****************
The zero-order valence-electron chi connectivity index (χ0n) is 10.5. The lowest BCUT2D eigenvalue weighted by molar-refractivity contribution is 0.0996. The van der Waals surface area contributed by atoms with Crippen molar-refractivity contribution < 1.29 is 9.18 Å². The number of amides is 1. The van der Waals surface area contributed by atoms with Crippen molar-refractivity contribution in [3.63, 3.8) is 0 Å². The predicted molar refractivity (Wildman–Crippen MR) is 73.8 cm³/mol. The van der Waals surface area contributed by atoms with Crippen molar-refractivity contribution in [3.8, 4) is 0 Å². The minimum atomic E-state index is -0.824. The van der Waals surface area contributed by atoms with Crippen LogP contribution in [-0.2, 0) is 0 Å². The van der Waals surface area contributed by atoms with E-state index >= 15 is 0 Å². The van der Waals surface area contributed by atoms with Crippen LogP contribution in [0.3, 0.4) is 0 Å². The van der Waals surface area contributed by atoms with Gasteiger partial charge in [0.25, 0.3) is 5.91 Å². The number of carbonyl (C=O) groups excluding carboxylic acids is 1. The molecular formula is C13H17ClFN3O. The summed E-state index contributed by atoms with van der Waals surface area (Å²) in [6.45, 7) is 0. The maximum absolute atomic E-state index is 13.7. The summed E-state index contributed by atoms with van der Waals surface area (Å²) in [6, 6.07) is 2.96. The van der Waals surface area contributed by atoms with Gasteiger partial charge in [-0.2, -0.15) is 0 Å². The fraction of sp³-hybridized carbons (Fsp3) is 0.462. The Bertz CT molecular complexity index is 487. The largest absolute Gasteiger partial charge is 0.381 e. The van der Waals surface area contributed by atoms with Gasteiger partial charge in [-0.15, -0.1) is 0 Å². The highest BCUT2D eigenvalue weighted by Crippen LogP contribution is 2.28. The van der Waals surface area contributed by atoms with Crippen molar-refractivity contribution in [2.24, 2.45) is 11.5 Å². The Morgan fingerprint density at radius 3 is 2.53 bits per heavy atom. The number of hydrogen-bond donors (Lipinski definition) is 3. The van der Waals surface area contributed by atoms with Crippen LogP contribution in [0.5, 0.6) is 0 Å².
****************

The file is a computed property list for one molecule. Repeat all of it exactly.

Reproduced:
The zero-order valence-electron chi connectivity index (χ0n) is 10.5. The lowest BCUT2D eigenvalue weighted by molar-refractivity contribution is 0.0996. The van der Waals surface area contributed by atoms with Crippen molar-refractivity contribution < 1.29 is 9.18 Å². The number of amides is 1. The van der Waals surface area contributed by atoms with Crippen molar-refractivity contribution in [3.63, 3.8) is 0 Å². The predicted molar refractivity (Wildman–Crippen MR) is 73.8 cm³/mol. The van der Waals surface area contributed by atoms with Crippen molar-refractivity contribution in [3.8, 4) is 0 Å². The minimum atomic E-state index is -0.824. The van der Waals surface area contributed by atoms with Crippen LogP contribution in [-0.2, 0) is 0 Å². The van der Waals surface area contributed by atoms with E-state index >= 15 is 0 Å². The van der Waals surface area contributed by atoms with Crippen LogP contribution in [0.3, 0.4) is 0 Å². The van der Waals surface area contributed by atoms with Gasteiger partial charge in [0.25, 0.3) is 5.91 Å². The number of carbonyl (C=O) groups excluding carboxylic acids is 1. The molecular formula is C13H17ClFN3O. The summed E-state index contributed by atoms with van der Waals surface area (Å²) in [6.45, 7) is 0. The maximum absolute atomic E-state index is 13.7. The summed E-state index contributed by atoms with van der Waals surface area (Å²) in [6, 6.07) is 2.96. The van der Waals surface area contributed by atoms with Gasteiger partial charge in [-0.2, -0.15) is 0 Å². The fraction of sp³-hybridized carbons (Fsp3) is 0.462. The Bertz CT molecular complexity index is 487. The largest absolute Gasteiger partial charge is 0.381 e. The van der Waals surface area contributed by atoms with Gasteiger partial charge in [-0.15, -0.1) is 0 Å². The highest BCUT2D eigenvalue weighted by Crippen LogP contribution is 2.28. The van der Waals surface area contributed by atoms with Crippen molar-refractivity contribution in [2.24, 2.45) is 11.5 Å². The Morgan fingerprint density at radius 3 is 2.53 bits per heavy atom. The number of hydrogen-bond donors (Lipinski definition) is 3. The van der Waals surface area contributed by atoms with Crippen LogP contribution in [0.5, 0.6) is 0 Å².